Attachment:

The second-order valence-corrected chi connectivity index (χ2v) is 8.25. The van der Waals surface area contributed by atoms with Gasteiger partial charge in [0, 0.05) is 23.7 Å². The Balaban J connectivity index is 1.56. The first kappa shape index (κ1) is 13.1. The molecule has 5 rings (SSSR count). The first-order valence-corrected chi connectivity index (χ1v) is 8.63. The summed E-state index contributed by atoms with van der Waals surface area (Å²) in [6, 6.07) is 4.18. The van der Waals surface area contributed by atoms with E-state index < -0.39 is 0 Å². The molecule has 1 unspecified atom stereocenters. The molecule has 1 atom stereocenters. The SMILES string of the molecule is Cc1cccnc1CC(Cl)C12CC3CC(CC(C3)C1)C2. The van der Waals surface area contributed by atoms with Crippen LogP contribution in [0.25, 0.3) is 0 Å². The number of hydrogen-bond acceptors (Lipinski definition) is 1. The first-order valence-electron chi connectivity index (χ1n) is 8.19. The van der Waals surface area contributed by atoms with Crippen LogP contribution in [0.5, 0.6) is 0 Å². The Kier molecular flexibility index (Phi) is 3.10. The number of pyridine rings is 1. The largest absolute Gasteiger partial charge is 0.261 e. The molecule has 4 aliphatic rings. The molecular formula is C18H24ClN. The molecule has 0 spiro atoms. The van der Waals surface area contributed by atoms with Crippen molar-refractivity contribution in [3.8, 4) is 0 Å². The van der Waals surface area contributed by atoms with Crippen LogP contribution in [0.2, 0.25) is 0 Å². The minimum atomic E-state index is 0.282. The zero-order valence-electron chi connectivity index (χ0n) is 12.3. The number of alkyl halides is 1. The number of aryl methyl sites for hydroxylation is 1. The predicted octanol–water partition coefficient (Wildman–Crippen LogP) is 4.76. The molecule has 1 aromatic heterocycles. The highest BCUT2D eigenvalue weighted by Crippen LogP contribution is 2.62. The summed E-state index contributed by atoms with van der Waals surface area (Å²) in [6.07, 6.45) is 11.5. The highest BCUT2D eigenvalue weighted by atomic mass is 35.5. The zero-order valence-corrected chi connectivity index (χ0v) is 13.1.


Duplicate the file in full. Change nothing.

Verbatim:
The second-order valence-corrected chi connectivity index (χ2v) is 8.25. The van der Waals surface area contributed by atoms with Gasteiger partial charge in [0, 0.05) is 23.7 Å². The Balaban J connectivity index is 1.56. The first kappa shape index (κ1) is 13.1. The molecule has 5 rings (SSSR count). The first-order valence-corrected chi connectivity index (χ1v) is 8.63. The summed E-state index contributed by atoms with van der Waals surface area (Å²) in [6, 6.07) is 4.18. The van der Waals surface area contributed by atoms with E-state index < -0.39 is 0 Å². The molecule has 1 unspecified atom stereocenters. The molecule has 1 atom stereocenters. The SMILES string of the molecule is Cc1cccnc1CC(Cl)C12CC3CC(CC(C3)C1)C2. The van der Waals surface area contributed by atoms with Crippen LogP contribution in [0.25, 0.3) is 0 Å². The number of hydrogen-bond acceptors (Lipinski definition) is 1. The first-order valence-electron chi connectivity index (χ1n) is 8.19. The van der Waals surface area contributed by atoms with Crippen LogP contribution in [0.5, 0.6) is 0 Å². The Kier molecular flexibility index (Phi) is 3.10. The number of pyridine rings is 1. The largest absolute Gasteiger partial charge is 0.261 e. The molecule has 4 aliphatic rings. The molecular formula is C18H24ClN. The molecule has 0 spiro atoms. The van der Waals surface area contributed by atoms with Crippen molar-refractivity contribution in [3.8, 4) is 0 Å². The van der Waals surface area contributed by atoms with Crippen LogP contribution in [0.2, 0.25) is 0 Å². The minimum atomic E-state index is 0.282. The zero-order valence-electron chi connectivity index (χ0n) is 12.3. The number of alkyl halides is 1. The number of aryl methyl sites for hydroxylation is 1. The predicted octanol–water partition coefficient (Wildman–Crippen LogP) is 4.76. The molecule has 1 aromatic heterocycles. The highest BCUT2D eigenvalue weighted by Crippen LogP contribution is 2.62. The summed E-state index contributed by atoms with van der Waals surface area (Å²) in [6.07, 6.45) is 11.5. The highest BCUT2D eigenvalue weighted by atomic mass is 35.5. The zero-order valence-corrected chi connectivity index (χ0v) is 13.1.